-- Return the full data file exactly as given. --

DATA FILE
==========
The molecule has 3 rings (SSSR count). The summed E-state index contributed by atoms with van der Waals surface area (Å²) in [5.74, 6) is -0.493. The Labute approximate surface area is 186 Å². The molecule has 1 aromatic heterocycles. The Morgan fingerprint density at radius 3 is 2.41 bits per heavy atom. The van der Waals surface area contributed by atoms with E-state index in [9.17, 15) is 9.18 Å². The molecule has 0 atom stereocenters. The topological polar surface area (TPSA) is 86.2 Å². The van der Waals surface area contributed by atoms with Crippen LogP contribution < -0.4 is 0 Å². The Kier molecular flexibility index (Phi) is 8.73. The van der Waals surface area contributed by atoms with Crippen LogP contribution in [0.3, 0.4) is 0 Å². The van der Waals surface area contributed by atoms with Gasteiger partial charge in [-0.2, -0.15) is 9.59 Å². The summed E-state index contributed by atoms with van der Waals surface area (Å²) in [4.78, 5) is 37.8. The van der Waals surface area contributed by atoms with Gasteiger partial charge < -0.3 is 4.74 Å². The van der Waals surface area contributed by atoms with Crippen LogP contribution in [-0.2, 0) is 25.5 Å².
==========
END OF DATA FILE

The molecule has 3 rings (SSSR count). The summed E-state index contributed by atoms with van der Waals surface area (Å²) in [5.74, 6) is -0.493. The Labute approximate surface area is 186 Å². The molecule has 1 aromatic heterocycles. The Morgan fingerprint density at radius 3 is 2.41 bits per heavy atom. The van der Waals surface area contributed by atoms with E-state index in [9.17, 15) is 9.18 Å². The molecule has 0 atom stereocenters. The topological polar surface area (TPSA) is 86.2 Å². The van der Waals surface area contributed by atoms with Crippen LogP contribution < -0.4 is 0 Å². The Kier molecular flexibility index (Phi) is 8.73. The van der Waals surface area contributed by atoms with Crippen LogP contribution in [0.3, 0.4) is 0 Å². The van der Waals surface area contributed by atoms with Gasteiger partial charge in [-0.2, -0.15) is 9.59 Å². The summed E-state index contributed by atoms with van der Waals surface area (Å²) in [4.78, 5) is 37.8. The van der Waals surface area contributed by atoms with Gasteiger partial charge < -0.3 is 4.74 Å². The van der Waals surface area contributed by atoms with Crippen LogP contribution in [-0.2, 0) is 25.5 Å².